It's not a funny movie when kids go off alone

December 02, 1992|By Knight-Ridder News Service


Come see cute little Macaulay Culkin again. Slapping his hands to his face again. Come laugh again at the merry, madcap misadventures that follow when he's lost again -- this time in New York City -- in "Home Alone 2."

But when it happens in real life, is it all that funny to your average mom or dad?

Even if it's only for a few minutes in a shopping mall.

"You panic. You think the worst. You automatically think she's been snatched and killed," says Elizabeth Sanchez, 21, of Miami. She remembers the time her sister, Aby, now 13, was lost briefly in a Sears store eight years ago. "It seems so menacing out there. We hear so many stories."

"I just had my heart in my throat," said Thomasina Carver, 33, at the Broward (Fla.) Mall with her son, T.J., 6. She was remembering when T.J. wandered to a video arcade last year while she was trying on shoes. It took the longest 10 minutes of her life to find him.

Kids, being kids, regularly scare their parents to death by getting briefly lost in malls, at fairs, in airports. But what parents fear the most -- abduction by a stranger -- is less likely than most think, law officers say.

"In a normal year there are less than 100 in the country of stranger abductions," says Miami FBI spokesman Paul Miller. "One's too many, but it's not like it's in the thousands."

And the way Kevin gets lost in the movie -- mistakenly getting on a New York-bound plane while his parents get on a Miami-bound one -- is even less likely.

"Only in the movies," says David Melancon, of the Association for Flight Attendants, which represents 20 big U.S. airlines.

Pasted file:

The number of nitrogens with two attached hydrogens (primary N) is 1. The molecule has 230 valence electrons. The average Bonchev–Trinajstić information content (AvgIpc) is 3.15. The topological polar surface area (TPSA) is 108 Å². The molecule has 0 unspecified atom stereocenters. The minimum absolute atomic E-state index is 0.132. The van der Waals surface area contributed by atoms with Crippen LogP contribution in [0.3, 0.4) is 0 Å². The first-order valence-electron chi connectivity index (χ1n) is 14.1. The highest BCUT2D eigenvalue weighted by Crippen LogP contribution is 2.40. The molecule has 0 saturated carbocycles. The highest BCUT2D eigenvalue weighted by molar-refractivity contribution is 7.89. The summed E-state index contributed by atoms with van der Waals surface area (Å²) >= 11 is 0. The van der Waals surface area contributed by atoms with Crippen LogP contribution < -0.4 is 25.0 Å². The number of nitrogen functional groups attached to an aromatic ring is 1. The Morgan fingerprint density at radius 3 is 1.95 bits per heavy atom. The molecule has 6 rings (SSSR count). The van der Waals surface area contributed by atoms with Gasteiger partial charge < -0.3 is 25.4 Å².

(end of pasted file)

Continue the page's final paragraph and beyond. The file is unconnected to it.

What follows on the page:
Most airlines have programs to help kids fly without parents, handing them from flight attendant to flight attendant, he said. Kids over 5 can fly alone without using that program, if their parents think they're up to it.

But no matter how briefly a child is missing, it takes years off the lives of parents.

"Usually the kid just wanders off to the other side of a clothes rack," says Mel Mendelson, manager of Dadeland (Fla.) Mall. "Usually it's only for four or five minutes. But the mothers are hysterical. They start screaming. Parents always think of Adam Walsh. They still remember."

Many parents still remember Adam -- the cute little 6-year-old boy in the now-famous photo, wearing his baseball suit, clutching his bat. Adam disappeared in 1981 after his mother left him playing video games in a Hollywood, Fla., Sears store while she went to buy a lamp.

Two weeks later, his severed head was found in a canal. The crime was never solved.

Adam's case helped create a wave of near hysteria in the mid-1980s, when wildly exaggerated claims were made that up to 1.5 million American children were missing. Now most acknowledge that the real number is in the hundreds.

It's very rare that a missing child has been abducted by a stranger, says Sgt. Thomas Murphy of the Metro-Dade (Miami) Police missing persons department. "I can't recall one here."

Almost all child abductions are by parents who have lost custody of children in divorce cases.

Mr. Mendelson, the mall manager, has to go back 11 years to remember the last time a lost child even got outside the mall. A 6-year-old boywandered away and was found a block away.

But just because kids are very seldom in serious danger when they're missing for a few minutes, don't think that is any comfort to their parents.

"Javier just wandered over to the toy department when he was in a K mart with his mother," said Jesus Saldana, 30, watching his 3-year-old son frolic at Miami International Mall.

"She called the manager, the police. She was just going crazy."

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